Corporate social responsibility - ya gotta love it
Papering over the governance cracks
Three papers plucked from the Reg White Paper Library this week - all about aspects of governance, regulation and all round squeaky cleanness.
This paper from Epicor lays out the conceptual ground rules that underpin corporate social responsibility (CSR). The idea is businesses should take responsibility for the impact of their activities on all parties that they would affect—customers, shareholders, surrounding communities, and the environment—in all aspects of their operations.
You won't find a dissection of healthcare issues, say, or company-inspired coups, here. For Epicor, an ERP software company, the CSR slant is to reduce long and complex supply chains, to help companies obey regulation, improve profitability and and "be" green. Incorporation of carbon emission measurement as part of a supply chain network design is turning into an industry norm. And building a sustainable supply chain is of paramount importance for many CEOs, according to Epicor, which cites a PricewaterhouseCoopers poll that found 70 per cent of CEOs believe that CSR is vital to their firm’s profitability.
This paper is limited in scope, but effective at teasing out the CSR implications in creating a sustainable supply chain.
This Double-Take paper lists the major pieces of UK legislation that require a disaster recovery plan for some kind of data. It also maps out US laws with the same requirements that companies also operating overseas must follow. Losing data, or inability to find data, leaves companies open to fines and opprobrium. Double-Take notes UK regs do not spell out what technology needs to be in place to meet data protection regulations. This is reasonable enough: technology changes quickly, as sometimes does the law.
But governments assume that companies will understand their legal requirements and will implement the right-size solution for their particular situation, service or product. Which is not necessarily correct...Double-Take discusses data loss scenarios and disaster recovery procedures. The company puts forward a good argument for the superiority of replication-based technologies, such as its own, over tape-based back up.
This Oracle paper draws together two strategic trends in IT - the push for good IT governance (as exemplified by frameworks such as ITIL) with the emergence of software as a service.
Drawing on a 2004 Harvard Business School study of 250 companies, the paper notes that firms with "superior IT governance had profits that were at least 20 per cent higher than firms with poor governance. IT governance starts with properly aligned IT goals, but at the core of governance is IT’s implementation of consistent policies, processes, controls and best practices that fulfill those goals".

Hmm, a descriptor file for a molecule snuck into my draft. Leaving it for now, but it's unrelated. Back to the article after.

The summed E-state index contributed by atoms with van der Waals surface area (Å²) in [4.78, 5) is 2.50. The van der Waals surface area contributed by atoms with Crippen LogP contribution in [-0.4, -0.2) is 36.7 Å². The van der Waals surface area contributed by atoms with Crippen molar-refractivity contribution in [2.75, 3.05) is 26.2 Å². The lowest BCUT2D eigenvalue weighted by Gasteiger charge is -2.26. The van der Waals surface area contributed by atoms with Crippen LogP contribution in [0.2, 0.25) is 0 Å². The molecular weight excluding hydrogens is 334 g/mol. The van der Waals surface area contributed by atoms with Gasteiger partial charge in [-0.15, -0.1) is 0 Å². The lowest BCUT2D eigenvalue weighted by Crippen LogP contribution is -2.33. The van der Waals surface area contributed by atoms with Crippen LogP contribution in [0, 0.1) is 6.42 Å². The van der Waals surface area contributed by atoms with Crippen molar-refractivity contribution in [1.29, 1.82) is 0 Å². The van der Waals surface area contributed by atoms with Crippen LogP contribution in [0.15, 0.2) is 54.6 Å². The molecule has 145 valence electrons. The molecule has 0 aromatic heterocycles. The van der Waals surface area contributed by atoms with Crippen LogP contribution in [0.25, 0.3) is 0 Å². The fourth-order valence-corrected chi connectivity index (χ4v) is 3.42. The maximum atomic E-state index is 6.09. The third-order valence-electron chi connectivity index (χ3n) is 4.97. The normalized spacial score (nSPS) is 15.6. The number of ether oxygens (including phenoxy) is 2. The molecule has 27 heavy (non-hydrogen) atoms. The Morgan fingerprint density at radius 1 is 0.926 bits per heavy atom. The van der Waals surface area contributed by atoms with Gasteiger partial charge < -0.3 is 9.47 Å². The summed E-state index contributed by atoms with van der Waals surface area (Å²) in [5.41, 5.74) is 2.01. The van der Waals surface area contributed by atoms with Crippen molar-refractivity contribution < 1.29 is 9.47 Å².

According to Oracle, SaaS can enable companies to improve service delivery ensure that IT provision is aligned with business goals. Oracle, of course, has its own software-as-a-service, Oracle on-Demand. The paper concludes with three case studies of large companies that consolidated their IT processes, using this service. This is a good paper, but clearly one for big Oracle shops. ®
Well, according to my ITIL book, a Service is "A means of delivering value to Customers by facilitating Outcomes Customers want to achieve without ownership of the specific Costs and Risks."
So according to that definition SaaS is: a company would buy that wants to get the outcomes a particular piece of Software can produce, but doesn't want to assume the direct costs and risks normally associated with purchasing, installing, running, and maintaining that software. So based solely upon the denotative definitions of the words, it is not illogical.
And if you think about, back in the early days of computing, most of it was done on a sort of SaaS basis. You'd buy the service from somebody with the mainframe, and run it on their mainframe according to the agreement.
I suppose in some instances, there still might be some business cases to be made on that model. What I see as the major problem is that these days SaaS seems to be intent on pitching things like replacing your word processing suite with Saas. And to me, that makes no business sense at all.
But yes, they do seem rather intent on mutilating the English language, and both sides of the pond seem to agree about that point.
I'll let my ignorance shine through here...
WTB is "Software as a Service" all about?? Software is applications that run on computing hardware to do a job? The SW may be complicated, pervasive and integrated but it still only helps people to deliver a product or service. In itself, it is not "a Service" is it?
The term "SaaS" sounds very much to me as though it comes from those scoundrels who perpetrated an abuse of the English Language when they re-purposed the word "Technology" to cover any old blx dressed in new, sexy cloths.
I'm a dinosaur so am a bit slow to catch up with these modern trends and vocabulary.